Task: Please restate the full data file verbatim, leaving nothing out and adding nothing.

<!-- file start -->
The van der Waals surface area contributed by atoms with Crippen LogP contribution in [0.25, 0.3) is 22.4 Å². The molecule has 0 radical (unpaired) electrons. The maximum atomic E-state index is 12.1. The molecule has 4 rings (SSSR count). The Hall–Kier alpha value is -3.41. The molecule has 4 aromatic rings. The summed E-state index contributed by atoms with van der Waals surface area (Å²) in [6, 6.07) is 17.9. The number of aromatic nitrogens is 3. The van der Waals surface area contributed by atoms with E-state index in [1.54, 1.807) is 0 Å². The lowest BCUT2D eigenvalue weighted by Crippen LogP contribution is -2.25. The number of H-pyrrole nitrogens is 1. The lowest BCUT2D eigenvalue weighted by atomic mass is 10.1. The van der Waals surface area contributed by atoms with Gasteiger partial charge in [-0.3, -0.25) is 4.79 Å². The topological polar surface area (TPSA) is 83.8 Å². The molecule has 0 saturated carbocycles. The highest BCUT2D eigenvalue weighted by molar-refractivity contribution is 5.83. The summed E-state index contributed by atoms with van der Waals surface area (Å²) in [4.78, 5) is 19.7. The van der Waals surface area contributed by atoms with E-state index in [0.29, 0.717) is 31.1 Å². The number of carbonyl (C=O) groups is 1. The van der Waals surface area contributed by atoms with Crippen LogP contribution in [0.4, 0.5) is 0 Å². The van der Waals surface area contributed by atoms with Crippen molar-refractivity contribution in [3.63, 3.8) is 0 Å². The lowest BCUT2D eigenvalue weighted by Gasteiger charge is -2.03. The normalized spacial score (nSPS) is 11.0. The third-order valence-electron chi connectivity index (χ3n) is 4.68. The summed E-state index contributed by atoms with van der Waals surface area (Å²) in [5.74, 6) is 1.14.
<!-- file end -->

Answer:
The van der Waals surface area contributed by atoms with Crippen LogP contribution in [0.25, 0.3) is 22.4 Å². The molecule has 0 radical (unpaired) electrons. The maximum atomic E-state index is 12.1. The molecule has 4 rings (SSSR count). The Hall–Kier alpha value is -3.41. The molecule has 4 aromatic rings. The summed E-state index contributed by atoms with van der Waals surface area (Å²) in [6, 6.07) is 17.9. The number of aromatic nitrogens is 3. The van der Waals surface area contributed by atoms with E-state index in [1.54, 1.807) is 0 Å². The lowest BCUT2D eigenvalue weighted by Crippen LogP contribution is -2.25. The number of H-pyrrole nitrogens is 1. The lowest BCUT2D eigenvalue weighted by atomic mass is 10.1. The van der Waals surface area contributed by atoms with Gasteiger partial charge in [-0.3, -0.25) is 4.79 Å². The topological polar surface area (TPSA) is 83.8 Å². The molecule has 0 saturated carbocycles. The highest BCUT2D eigenvalue weighted by molar-refractivity contribution is 5.83. The summed E-state index contributed by atoms with van der Waals surface area (Å²) in [4.78, 5) is 19.7. The van der Waals surface area contributed by atoms with E-state index in [0.29, 0.717) is 31.1 Å². The number of carbonyl (C=O) groups is 1. The van der Waals surface area contributed by atoms with Crippen LogP contribution in [0.4, 0.5) is 0 Å². The van der Waals surface area contributed by atoms with Crippen molar-refractivity contribution in [3.63, 3.8) is 0 Å². The lowest BCUT2D eigenvalue weighted by Gasteiger charge is -2.03. The normalized spacial score (nSPS) is 11.0. The third-order valence-electron chi connectivity index (χ3n) is 4.68. The summed E-state index contributed by atoms with van der Waals surface area (Å²) in [5.74, 6) is 1.14.